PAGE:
Improvement at croquet, as at most things, is not a steady upward climb. Sometimes things seem to come together and improvement happens quickly. At other times you get stuck on a plateau. This is natural, and often you are improving more than you realize, even when you seem to be holding steady or backsliding.
But sometimes players get genuinely stuck in their development. Improvement is never a given, even with lots of practice. If you really are on a plateau, you aren’t going to resume your climb until you identify the things that are holding you back.
I often hear, “I know what to do, I just can’t execute the shots.” But players who say this often have it backwards: it is their tactics that hold them back. Such players are unlikely to advance unless they change their thinking.
For one thing, they are probably defining tactics too narrowly. I deliberately use the term “tactics” rather than the more commonly heard (in the USA) “strategy”. Strategy implies large-scale thinking across a series of turns: openings and end-games, knowing when to attack and when to defend. This is what most players mean by strategy. But smaller-scale planning, especially the sequencing and positioning of shots within a turn, is just as important if not more so. I use the term tactics to cover all of these types of planning.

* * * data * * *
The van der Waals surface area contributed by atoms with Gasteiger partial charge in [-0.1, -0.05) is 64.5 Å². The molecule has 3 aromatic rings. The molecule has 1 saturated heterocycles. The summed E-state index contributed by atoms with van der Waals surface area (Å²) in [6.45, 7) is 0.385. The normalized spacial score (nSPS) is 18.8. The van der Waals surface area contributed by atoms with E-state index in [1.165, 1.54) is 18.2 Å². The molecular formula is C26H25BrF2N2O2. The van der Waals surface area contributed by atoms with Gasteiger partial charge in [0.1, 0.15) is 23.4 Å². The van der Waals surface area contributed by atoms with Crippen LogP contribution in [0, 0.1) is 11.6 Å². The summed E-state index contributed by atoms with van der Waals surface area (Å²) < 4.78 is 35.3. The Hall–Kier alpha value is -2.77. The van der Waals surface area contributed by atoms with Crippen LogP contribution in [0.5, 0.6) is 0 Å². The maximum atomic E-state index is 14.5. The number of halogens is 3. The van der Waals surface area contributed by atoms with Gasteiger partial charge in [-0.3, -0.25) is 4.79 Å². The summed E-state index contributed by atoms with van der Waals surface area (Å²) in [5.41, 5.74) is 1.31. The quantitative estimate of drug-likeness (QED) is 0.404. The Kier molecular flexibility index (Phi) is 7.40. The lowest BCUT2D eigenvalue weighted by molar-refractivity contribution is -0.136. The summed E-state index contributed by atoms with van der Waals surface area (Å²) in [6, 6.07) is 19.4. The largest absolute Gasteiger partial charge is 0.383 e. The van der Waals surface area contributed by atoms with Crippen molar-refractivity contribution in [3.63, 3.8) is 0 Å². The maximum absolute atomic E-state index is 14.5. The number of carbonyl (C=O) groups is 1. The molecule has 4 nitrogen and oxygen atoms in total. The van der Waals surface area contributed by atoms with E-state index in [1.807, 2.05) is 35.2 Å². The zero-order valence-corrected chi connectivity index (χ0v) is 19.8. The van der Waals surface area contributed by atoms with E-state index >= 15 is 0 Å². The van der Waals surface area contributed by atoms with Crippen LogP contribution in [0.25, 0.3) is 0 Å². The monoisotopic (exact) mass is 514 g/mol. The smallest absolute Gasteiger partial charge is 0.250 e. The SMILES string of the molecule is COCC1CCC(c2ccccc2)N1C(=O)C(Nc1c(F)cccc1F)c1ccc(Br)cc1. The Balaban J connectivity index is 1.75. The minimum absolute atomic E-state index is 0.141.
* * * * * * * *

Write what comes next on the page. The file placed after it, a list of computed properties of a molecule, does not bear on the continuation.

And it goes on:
For American-rules croquet I divide players into three ability groups. At the higher-handicap level are the players who rarely if ever attempt three- and four-ball breaks. Above this are players who do make breaks, but whose play is unpredictable enough that going three-ball dead to set partner is not usually a good bet. At the top are players who have a fair chance of making an all-round three-ball break, and hence who should be looking to attack.
I see the same types of tactical mistakes at each of these levels. The biggest problems are: putting defense ahead of offense; failing to see three- and four-ball break opportunities, and; poor break management.
The first two of these share the same underlying cause: failure to give top priority to three- and four-ball breaks. Tactics become much clearer once you do this. The first question you ask in any situation is: is there a reasonable opportunity for an immediate four-ball break? If not, is there an immediate three-ball break? If the answer to either question is yes, that’s all you need to know. This is true even for many players who primarily play two-ball croquet, because many such players have the skills needed for four-ball breaks, and even three-ball breaks in the right situation.
In Diagram 1, your opponent was making a four-ball break with red, and has failed at 3-back. Black was nearby and you have just roqueted yellow and are ball in hand on it. Red is three-ball dead and is dead center in the jaws of 3-back, so that you can easily rush it either way. All other other balls are clean and for #2. What are you going to do, and why? (The situation comes from an actual championship-flight game at a recent tournament.) Answers in a future installment.
Last modified on 4 March 2017